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Custom Made vs. Factory Made

As many of my customers do understand the value of the product they are receiving, I am compelled to share what they are getting when they order a custom bed from me vs. a company like Restoration Hardware.

First and foremost, I think RH makes a great product. I love their styles and the fabric they have to choose from is above par. The only areas that I found that needed improvement were their tufting and the overall stability of the construction RH bed.


Certain things take time to do the right way, and there are no short cuts. I have learned a bit about furniture manufacturing by touring factories and seeing how the process works, and why these pieces assembled in factories are often, in my opinion, compromised pieces. Factory assembly only allows a worker so much time to finish their part of the project before it moves onto the next person in the assembly line whether or not it was completely ready. This is where I continually see the flaws in large retailers products. So, in order to hopefully lessen their mistakes and capitalize on time, the factories implement ways (short cuts) to create similar looking products in less time using machines and cheap labor.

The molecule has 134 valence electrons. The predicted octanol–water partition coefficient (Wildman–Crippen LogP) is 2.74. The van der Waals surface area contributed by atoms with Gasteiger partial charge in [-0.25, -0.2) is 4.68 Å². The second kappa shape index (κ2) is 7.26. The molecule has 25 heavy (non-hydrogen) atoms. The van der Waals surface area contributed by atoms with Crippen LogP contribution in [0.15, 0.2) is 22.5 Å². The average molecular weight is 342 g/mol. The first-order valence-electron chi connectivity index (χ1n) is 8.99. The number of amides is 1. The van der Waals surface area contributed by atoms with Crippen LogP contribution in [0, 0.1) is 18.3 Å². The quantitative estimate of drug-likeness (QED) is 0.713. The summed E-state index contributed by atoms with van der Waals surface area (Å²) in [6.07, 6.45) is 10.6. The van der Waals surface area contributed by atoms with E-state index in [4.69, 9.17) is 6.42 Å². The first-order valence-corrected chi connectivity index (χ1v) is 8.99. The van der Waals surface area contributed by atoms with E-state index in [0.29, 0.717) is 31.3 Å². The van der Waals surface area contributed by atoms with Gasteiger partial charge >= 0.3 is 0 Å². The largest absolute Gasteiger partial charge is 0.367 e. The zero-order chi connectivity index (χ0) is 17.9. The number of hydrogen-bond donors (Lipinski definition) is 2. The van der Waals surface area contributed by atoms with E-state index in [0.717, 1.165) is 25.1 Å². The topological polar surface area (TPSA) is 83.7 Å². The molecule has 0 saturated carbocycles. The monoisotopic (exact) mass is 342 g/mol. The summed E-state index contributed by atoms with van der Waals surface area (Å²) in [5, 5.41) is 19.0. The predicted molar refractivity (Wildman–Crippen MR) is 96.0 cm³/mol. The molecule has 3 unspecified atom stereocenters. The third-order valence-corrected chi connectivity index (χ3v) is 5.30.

- One of these shortcuts is "Sewn in Tufting" can only look somewhat authentic from a distance. It still requires an upholsterer to pull the buttons through the headboard. However, even if the upholsterer pulling the buttons is a skilled craftsman, he is only as skilled as the previous workers that gave him the frame and the sewn tufted fabric. This is where you end up with puckers and strange pockets of loose material in the tufts. Authentically deep button tufted headboards have a tight and even consistency.


Most beds I find in furniture stores do not pass this test. The test is pretty simple: Walk up and shake the headboard vigorously. If it moves easily, and the bed frame also moves, it does not pass. To solve this in my beds and headboards, I have taken the best of the best processes, hardware and materials that I have found and implemented these processes into my manufacturing.


There are 3 kinds of nailhead trim, and only 1 is correct.

1. The first wrong nailhead trim, which is basically a fake nailhead trim, and that is "the strip". The Strip is nailheads connected end-to-end along a strip and affixed to the furniture every 5 holes with a real nailhead.

2. The second is individually applied nailheads, but NOT in smooth flowing lines. Most people would be better off not seeing any nailheads at all than seeing a jagged, broken spaced line of nailheads.

3. The only correct type of nailhead to apply to any furniture is individually applied, in straight flowing lines and evenly spaced.

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